Living with the Romans
23 July 2005 to 4 June 2006
Please note that this exhibition has now closed
This was the first ever exhibition to reveal what life was like for people in Liverpool and the North West during the Roman period.
The North West of England lay on the very edge of the vast Roman Empire. The area is well known for its Roman sites, including the great legionary fortress at Chester, forts at Manchester and Northwich, and civilian settlements such as Wilderspool, near Warrington. But until recently we knew almost nothing about the native people who were here when the Romans arrived.
Through the painstaking work of archaeologists, we can begin to understand how the people of the North West lived nearly 2000 years ago. For generations they had farmed the land much as their ancestors had done. In this exhibition we showed what they were they like, how their lives changed when the Romans arrived and what it was really like to be 'Living with the Romans'.
The exhibition contained Romano-British finds including tiles, pottery, coins, brooches and ornaments from National Museums Liverpool's archaeological excavations. A full-size Romano-British farmhouse with realistic sounds and smells, plus artefacts, dioramas and models portrayed a vivid picture of daily life.
Our ancestors and the Roman invasion
Roleplayers dressed as a Roman centurion and a celt
What were our ancestors like?
Julius Caesar described the Britons of southern England in the 1st century BC,
"Most of those inhabiting in the interior do not grow corn, but live instead on milk and meat and clothe themselves in skins. All the Britons dye themselves with woad, which produces a blue colour, and as a result their appearance in battle is all the more daunting. They wear their hair long and shave all their bodies with the exception of their heads and upper lip" (Caesar V, 14).
Although we cannot tell how far this applied to the tribal people of the north, it may give us an impression of what they were like.
The Roman invasion
The Romans invaded England in AD 43 and within a few years began to build towns in the south and east of the country.
It was another 30 years before the Romans set up a permanent headquarters in Chester and built forts across the North West. The forts, and later towns, were linked by a network of roads which opened up the countryside to the army and to trade.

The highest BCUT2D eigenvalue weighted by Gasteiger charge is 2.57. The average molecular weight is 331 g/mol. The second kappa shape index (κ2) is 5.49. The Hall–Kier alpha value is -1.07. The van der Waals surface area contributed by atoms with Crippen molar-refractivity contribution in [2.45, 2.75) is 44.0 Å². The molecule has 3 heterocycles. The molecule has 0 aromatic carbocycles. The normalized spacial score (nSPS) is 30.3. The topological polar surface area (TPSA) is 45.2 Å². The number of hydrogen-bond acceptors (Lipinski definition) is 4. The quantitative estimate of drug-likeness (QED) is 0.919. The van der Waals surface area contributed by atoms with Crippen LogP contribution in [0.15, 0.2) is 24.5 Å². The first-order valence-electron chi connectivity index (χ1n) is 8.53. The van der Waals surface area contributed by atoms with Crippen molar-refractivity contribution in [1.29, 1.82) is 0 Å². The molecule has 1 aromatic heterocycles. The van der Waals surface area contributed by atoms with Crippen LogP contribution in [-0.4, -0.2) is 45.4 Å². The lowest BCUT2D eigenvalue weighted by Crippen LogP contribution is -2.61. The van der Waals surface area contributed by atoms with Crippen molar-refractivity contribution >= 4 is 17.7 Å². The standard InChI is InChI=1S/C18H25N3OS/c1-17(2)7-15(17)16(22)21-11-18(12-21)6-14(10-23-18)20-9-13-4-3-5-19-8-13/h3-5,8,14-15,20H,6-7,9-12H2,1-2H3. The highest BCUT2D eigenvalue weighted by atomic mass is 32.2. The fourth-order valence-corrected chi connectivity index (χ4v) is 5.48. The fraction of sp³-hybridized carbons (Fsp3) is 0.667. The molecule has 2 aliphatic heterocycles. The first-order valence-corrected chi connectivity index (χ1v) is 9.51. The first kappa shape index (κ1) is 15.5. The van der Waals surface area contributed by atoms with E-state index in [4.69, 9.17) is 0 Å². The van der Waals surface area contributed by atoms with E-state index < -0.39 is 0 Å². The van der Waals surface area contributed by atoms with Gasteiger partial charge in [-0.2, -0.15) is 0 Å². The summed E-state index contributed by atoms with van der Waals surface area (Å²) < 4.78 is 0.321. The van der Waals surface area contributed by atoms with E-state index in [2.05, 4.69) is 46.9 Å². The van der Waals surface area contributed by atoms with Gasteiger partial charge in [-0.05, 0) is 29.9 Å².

There were two main tribes in the area at this time, the Cornovii in Cheshire and the Brigantes in Lancashire. The Romans came north for two reasons: to crush the resistance of the druids in Anglesey and to end fighting within the ruling family of the Brigantes.
What did the Romans find when they arrived?
In England the Romans found a patchwork of fields, forests and peat bogs, that were home to eagles, brown bears, wild boar and wolves. Across this landscape there were scattered farms, some surrounded by ditches and high earth banks which were as much for show as protection.
Here in the North West with its forests, marshes and mossland the Romans encountered the Cornovii who lived in Cheshire and Wirral, and the Brigantes who lived north of the Mersey. These tribes spoke a Celtic language called Brythonic which developed into modern Welsh and Breton.
Archaeologists have found traces of native Iron Age farms through excavations at Irby, Halewood and Lathom. Very few objects survive in the ground. People used wooden and leather vessels which rot away over time. Items such as spindle-whorls, used for spinning wool, and quern stones, used for grinding corn, provide important clues. Pottery was used rarely, but coarse pottery containers for Cheshire salt were traded widely in the region for their contents.
Everyday life with the Romans
David Freeman in Romano-British clothing © David Freeman
Most people in the countryside continued to be peasant farmers after the Romans arrived. Life revolved around the seasons. There were crops to be planted and harvested, and animals to be milked, tended and slaughtered.
Excavations at Irby and Halewood show that farmers were growing cereals such as barley, emmer and spelt wheat, as well as beans and peas.
Animal bones rarely survive but bones from Irby or Court Farm show that sheep, pigs, cattle and chickens were all kept. Livestock were seen as a measure of wealth. Oxen were important to the local people and often occur in decorative metalwork such as mounts on wooden buckets.